My Kids' First Fasts: 6 Moms Share Their Ramadan Experiences
The Prophet (PBUH) said, “A believer to another believer is like a building whose different parts enforce one another.”
Lately, I’ve been playing with the idea of whether I should let my five year old try fasting. He turns 6 soon, and he’s expressed interest in it. But can my sweet little guy really make it all the way through a full day from sunrise until sunset not consuming a thing?
Then I got to thinking, I started fasting at 6, but the circumstances were pretty different. I am the 5th of 6 children. Growing up, I was surrounded by my fasting siblings, and I wanted to be just like them. And I was able to do it because back then, Maghreb came in a lot sooner than it does now.
To figure out my game plan, I reached out to my community of moms. I asked around to see what they did or are planning to do this Ramadan with their own kids when it came to fasting. Here are some insights I’ve collected for any moms like me who would benefit from each others experiences.
1."It makes a huge difference when kids see how excited their parents are about fasting."
“Both my kids started fasting at around 2nd and 3rd grade. My oldest Samih (18) started fasting 1/2 days in 2nd then moved to full days in 3rd. Maghreb started much earlier when he was younger so it was a bit easier for him to go full blown in 3rd. Lillian is 11 and did 1/2 days in 2nd and 3rd because the day was so long and Magrib came in at 8:00. She moved to full days last year when she was in 4th and is excited for full days of fasting this year.
It’s sometimes hard for kids to get excited about fasting if they don’t fully understand it or feel that Ramadan spirit in their home. So first and foremost parents should definitely talk to their kids about fasting and explain exactly why we will be doing it. Also decorate your home and make it festive for your kids. It makes a huge difference when kids see how excited their parents are about fasting.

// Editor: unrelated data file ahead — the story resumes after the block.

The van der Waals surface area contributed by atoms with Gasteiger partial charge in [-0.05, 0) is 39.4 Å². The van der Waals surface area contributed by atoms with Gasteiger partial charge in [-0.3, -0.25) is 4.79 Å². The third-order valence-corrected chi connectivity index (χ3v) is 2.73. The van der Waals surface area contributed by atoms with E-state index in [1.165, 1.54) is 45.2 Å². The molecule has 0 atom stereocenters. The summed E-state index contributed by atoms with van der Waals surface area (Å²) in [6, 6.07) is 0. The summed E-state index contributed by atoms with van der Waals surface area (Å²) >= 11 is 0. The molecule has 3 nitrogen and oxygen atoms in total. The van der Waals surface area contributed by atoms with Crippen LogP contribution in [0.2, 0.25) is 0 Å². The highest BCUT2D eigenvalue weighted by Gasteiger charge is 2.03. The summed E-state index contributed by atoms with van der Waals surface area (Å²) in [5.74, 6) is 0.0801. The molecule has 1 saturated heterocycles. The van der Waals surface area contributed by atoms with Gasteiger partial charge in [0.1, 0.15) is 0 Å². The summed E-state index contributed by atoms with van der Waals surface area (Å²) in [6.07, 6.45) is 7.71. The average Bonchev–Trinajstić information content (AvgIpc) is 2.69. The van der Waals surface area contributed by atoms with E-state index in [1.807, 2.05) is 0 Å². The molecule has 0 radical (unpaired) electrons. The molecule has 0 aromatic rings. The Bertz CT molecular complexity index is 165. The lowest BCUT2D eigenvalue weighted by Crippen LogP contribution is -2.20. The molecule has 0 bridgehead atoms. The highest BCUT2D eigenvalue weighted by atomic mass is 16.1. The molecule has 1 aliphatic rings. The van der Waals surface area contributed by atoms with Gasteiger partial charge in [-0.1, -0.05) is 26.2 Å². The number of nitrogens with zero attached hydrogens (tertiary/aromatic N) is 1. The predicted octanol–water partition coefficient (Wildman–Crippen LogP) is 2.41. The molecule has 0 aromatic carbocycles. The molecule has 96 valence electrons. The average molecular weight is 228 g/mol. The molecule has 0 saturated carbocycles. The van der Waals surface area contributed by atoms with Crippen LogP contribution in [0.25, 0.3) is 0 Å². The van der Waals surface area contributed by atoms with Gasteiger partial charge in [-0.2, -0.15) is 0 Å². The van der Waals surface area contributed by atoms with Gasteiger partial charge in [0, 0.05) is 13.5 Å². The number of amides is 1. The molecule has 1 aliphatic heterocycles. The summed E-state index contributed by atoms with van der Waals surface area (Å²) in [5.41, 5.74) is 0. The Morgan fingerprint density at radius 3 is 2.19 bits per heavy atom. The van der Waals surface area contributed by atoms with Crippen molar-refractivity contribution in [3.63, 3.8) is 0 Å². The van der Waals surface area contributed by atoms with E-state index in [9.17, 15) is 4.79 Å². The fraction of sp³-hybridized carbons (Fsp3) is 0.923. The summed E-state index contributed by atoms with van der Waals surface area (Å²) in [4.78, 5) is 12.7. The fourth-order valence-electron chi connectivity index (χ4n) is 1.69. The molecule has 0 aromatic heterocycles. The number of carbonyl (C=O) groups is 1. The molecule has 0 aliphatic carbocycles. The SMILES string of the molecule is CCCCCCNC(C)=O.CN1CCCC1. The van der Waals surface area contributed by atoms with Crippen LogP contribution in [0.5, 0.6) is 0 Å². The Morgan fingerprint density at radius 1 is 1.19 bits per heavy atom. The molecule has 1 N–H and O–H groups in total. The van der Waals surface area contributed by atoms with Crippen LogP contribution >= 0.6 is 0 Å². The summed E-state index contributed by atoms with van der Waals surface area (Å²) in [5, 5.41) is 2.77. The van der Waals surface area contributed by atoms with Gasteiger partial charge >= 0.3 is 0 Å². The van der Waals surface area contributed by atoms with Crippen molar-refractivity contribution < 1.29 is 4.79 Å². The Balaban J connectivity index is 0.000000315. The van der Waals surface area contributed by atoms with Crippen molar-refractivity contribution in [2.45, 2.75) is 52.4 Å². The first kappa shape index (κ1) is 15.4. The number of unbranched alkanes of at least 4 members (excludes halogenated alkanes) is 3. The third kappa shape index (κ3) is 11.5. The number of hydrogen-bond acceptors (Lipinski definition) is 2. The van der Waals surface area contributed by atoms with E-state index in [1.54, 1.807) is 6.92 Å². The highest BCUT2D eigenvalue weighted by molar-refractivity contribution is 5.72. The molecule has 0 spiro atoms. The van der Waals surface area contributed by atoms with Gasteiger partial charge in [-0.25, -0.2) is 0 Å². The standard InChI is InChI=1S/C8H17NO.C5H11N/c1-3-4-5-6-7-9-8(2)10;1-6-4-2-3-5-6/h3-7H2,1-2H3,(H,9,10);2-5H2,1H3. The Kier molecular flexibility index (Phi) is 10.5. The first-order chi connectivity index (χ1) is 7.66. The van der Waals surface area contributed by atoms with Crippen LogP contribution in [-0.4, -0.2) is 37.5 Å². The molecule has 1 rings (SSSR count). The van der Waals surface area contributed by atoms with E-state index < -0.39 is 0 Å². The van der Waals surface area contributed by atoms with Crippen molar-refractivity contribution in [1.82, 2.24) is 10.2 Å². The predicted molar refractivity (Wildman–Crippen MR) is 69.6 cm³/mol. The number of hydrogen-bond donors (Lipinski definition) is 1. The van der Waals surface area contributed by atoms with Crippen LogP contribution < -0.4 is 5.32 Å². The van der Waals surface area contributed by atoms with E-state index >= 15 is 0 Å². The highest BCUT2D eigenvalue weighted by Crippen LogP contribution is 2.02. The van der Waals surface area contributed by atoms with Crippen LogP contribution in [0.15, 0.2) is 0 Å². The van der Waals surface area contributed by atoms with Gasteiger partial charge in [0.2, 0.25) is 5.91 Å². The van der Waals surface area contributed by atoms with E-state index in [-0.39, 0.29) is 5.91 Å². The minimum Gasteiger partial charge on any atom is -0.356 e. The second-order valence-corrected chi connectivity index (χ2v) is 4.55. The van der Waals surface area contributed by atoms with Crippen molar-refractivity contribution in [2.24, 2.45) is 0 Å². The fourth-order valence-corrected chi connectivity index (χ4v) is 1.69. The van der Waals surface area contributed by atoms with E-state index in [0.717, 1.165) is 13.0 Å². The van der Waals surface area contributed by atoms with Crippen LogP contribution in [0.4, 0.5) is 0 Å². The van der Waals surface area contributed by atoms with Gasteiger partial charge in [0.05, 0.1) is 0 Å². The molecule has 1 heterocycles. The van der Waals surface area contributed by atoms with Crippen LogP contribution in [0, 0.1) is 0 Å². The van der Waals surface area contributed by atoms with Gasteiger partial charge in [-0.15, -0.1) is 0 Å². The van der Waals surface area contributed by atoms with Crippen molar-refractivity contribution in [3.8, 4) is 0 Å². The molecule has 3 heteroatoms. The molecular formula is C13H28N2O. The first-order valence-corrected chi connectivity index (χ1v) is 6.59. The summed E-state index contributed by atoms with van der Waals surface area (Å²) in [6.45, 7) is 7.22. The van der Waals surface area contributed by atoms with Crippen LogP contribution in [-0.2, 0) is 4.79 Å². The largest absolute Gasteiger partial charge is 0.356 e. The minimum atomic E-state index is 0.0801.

So one tip that I would recommend is to have your children involved in the Sahur and Iftar preparation. Kids in general love to help cook so doing it together during this special month makes it even more exciting and memorable for them. Both my kids help me prepare iftar on the regular. They even volunteer to take on dessert alone. Last year, my son learned how to make so many different cookie and brownie recipes all from scratch. He has gotten so good at baking because of Ramadan (no joke)!
Another tip is to have a special tray/bowl/dish designated just for them to use during Sahur. Sahur can be hard since it’s so early. This not only gets them excited but creates routine for them. They get used to waking up and eating from their special tableware.
So now this year I am working on praying and giving charity with my youngest. We have a chart going on, and everyday that she prays all her prayers she will be rewarded with money. The catch is that at the end of the week she got to decide which percentage of her earnings she would like to donate to the poor. She is really looking forward to this new activity this year.”
—Aminah, mom of 2
2. "I made Ramadan huge in our household."
“All my kids started at 5. I was never a fan of half day fasting. I did full days one day on and one day off for the first week then moved to everyday, and all my kids were very receptive to that. With all that said, I made Ramadan huge in our household: bought some books and decorations and handed out treats everyday they fasted, always cooked traditional things in Ramadan so they get even more excited, woke them up for suhoor and let them eat whatever they wanted. And at the end, I always bought them a gift they have been wanting.”
—Abeer, mom of 4
3. "We are spending the 2 weeks prior to Ramadan getting mentally prepared."
“When I was a kindergartner, I looked up to my older siblings and wanted to fast like them. In order to encourage my 5 yr old, I mention how older kids that he looks up to, such as neighbors and cousins, do a really good job fasting every year.